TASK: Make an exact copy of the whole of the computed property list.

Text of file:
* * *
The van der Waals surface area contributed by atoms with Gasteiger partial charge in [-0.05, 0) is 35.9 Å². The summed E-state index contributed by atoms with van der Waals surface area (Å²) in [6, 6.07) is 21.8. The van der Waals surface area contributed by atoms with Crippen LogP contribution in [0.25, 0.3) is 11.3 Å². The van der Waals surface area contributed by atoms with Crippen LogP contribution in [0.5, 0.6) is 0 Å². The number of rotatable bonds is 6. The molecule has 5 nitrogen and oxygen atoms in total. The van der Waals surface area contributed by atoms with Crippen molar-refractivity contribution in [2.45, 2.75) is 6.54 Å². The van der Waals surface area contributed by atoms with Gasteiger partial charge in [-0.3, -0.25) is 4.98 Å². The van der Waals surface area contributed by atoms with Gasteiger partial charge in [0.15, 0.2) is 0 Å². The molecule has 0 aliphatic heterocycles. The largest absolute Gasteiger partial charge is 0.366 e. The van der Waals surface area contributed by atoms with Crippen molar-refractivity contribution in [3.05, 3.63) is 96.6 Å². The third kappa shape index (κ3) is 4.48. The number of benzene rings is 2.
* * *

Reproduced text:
The van der Waals surface area contributed by atoms with Gasteiger partial charge in [-0.05, 0) is 35.9 Å². The summed E-state index contributed by atoms with van der Waals surface area (Å²) in [6, 6.07) is 21.8. The van der Waals surface area contributed by atoms with Crippen LogP contribution in [0.25, 0.3) is 11.3 Å². The van der Waals surface area contributed by atoms with Crippen LogP contribution in [0.5, 0.6) is 0 Å². The number of rotatable bonds is 6. The molecule has 5 nitrogen and oxygen atoms in total. The van der Waals surface area contributed by atoms with Crippen molar-refractivity contribution in [2.45, 2.75) is 6.54 Å². The van der Waals surface area contributed by atoms with Gasteiger partial charge in [-0.3, -0.25) is 4.98 Å². The van der Waals surface area contributed by atoms with Gasteiger partial charge in [0.15, 0.2) is 0 Å². The molecule has 0 aliphatic heterocycles. The largest absolute Gasteiger partial charge is 0.366 e. The van der Waals surface area contributed by atoms with Crippen molar-refractivity contribution in [3.05, 3.63) is 96.6 Å². The third kappa shape index (κ3) is 4.48. The number of benzene rings is 2.